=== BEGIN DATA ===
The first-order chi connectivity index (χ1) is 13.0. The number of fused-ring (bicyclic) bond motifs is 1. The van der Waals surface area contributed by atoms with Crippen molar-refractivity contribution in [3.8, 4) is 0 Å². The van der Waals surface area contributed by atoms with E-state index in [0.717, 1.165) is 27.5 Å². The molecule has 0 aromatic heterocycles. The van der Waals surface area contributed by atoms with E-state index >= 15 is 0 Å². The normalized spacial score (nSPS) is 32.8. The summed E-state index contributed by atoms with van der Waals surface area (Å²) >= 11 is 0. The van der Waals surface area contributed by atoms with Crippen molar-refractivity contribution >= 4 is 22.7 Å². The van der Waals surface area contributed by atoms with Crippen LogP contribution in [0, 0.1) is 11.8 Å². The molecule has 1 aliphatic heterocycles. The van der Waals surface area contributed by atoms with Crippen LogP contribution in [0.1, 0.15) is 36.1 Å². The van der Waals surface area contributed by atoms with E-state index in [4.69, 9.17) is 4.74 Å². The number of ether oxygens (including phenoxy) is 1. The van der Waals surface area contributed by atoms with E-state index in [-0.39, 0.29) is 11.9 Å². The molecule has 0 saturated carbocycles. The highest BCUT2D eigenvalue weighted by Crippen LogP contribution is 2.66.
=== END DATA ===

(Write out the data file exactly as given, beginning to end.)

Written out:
The first-order chi connectivity index (χ1) is 13.0. The number of fused-ring (bicyclic) bond motifs is 1. The van der Waals surface area contributed by atoms with Crippen molar-refractivity contribution in [3.8, 4) is 0 Å². The van der Waals surface area contributed by atoms with E-state index in [0.717, 1.165) is 27.5 Å². The molecule has 0 aromatic heterocycles. The van der Waals surface area contributed by atoms with E-state index >= 15 is 0 Å². The normalized spacial score (nSPS) is 32.8. The summed E-state index contributed by atoms with van der Waals surface area (Å²) >= 11 is 0. The van der Waals surface area contributed by atoms with Crippen molar-refractivity contribution >= 4 is 22.7 Å². The van der Waals surface area contributed by atoms with Crippen LogP contribution in [0, 0.1) is 11.8 Å². The molecule has 1 aliphatic heterocycles. The van der Waals surface area contributed by atoms with Crippen LogP contribution in [0.1, 0.15) is 36.1 Å². The van der Waals surface area contributed by atoms with E-state index in [4.69, 9.17) is 4.74 Å². The number of ether oxygens (including phenoxy) is 1. The van der Waals surface area contributed by atoms with E-state index in [-0.39, 0.29) is 11.9 Å². The molecule has 0 saturated carbocycles. The highest BCUT2D eigenvalue weighted by Crippen LogP contribution is 2.66.